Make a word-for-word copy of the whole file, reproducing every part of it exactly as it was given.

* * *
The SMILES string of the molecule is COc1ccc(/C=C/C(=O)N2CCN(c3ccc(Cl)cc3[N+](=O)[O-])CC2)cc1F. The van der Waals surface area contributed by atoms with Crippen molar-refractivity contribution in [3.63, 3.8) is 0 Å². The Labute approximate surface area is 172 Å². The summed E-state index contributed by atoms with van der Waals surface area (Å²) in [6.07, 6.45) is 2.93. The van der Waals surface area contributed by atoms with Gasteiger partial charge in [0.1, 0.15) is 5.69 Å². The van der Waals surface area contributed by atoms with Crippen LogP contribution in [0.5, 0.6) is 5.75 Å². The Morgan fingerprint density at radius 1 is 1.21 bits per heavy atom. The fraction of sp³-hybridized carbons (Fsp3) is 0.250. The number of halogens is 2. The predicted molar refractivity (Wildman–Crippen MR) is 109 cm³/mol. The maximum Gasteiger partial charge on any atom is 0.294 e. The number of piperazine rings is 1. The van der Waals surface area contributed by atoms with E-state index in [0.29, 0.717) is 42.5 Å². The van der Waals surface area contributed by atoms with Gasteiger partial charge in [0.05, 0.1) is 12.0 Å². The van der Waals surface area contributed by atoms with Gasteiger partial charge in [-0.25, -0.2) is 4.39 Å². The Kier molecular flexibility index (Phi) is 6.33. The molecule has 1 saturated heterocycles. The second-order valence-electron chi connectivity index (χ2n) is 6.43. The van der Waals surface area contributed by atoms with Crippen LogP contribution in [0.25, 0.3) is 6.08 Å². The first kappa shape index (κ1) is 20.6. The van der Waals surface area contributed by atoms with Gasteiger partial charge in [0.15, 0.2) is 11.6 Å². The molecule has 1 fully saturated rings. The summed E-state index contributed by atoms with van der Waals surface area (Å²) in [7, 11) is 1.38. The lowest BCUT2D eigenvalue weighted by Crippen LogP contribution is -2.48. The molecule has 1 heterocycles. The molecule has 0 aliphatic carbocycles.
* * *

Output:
The SMILES string of the molecule is COc1ccc(/C=C/C(=O)N2CCN(c3ccc(Cl)cc3[N+](=O)[O-])CC2)cc1F. The van der Waals surface area contributed by atoms with Crippen molar-refractivity contribution in [3.63, 3.8) is 0 Å². The Labute approximate surface area is 172 Å². The summed E-state index contributed by atoms with van der Waals surface area (Å²) in [6.07, 6.45) is 2.93. The van der Waals surface area contributed by atoms with Gasteiger partial charge in [0.1, 0.15) is 5.69 Å². The van der Waals surface area contributed by atoms with Crippen LogP contribution in [0.5, 0.6) is 5.75 Å². The Morgan fingerprint density at radius 1 is 1.21 bits per heavy atom. The fraction of sp³-hybridized carbons (Fsp3) is 0.250. The number of halogens is 2. The predicted molar refractivity (Wildman–Crippen MR) is 109 cm³/mol. The maximum Gasteiger partial charge on any atom is 0.294 e. The number of piperazine rings is 1. The van der Waals surface area contributed by atoms with E-state index in [0.29, 0.717) is 42.5 Å². The van der Waals surface area contributed by atoms with Gasteiger partial charge in [0.05, 0.1) is 12.0 Å². The van der Waals surface area contributed by atoms with Gasteiger partial charge in [-0.25, -0.2) is 4.39 Å². The Kier molecular flexibility index (Phi) is 6.33. The molecule has 1 saturated heterocycles. The second-order valence-electron chi connectivity index (χ2n) is 6.43. The van der Waals surface area contributed by atoms with Crippen LogP contribution in [0.25, 0.3) is 6.08 Å². The first kappa shape index (κ1) is 20.6. The van der Waals surface area contributed by atoms with Gasteiger partial charge in [0.15, 0.2) is 11.6 Å². The molecule has 1 fully saturated rings. The summed E-state index contributed by atoms with van der Waals surface area (Å²) in [7, 11) is 1.38. The lowest BCUT2D eigenvalue weighted by Crippen LogP contribution is -2.48. The molecule has 1 heterocycles. The molecule has 0 aliphatic carbocycles.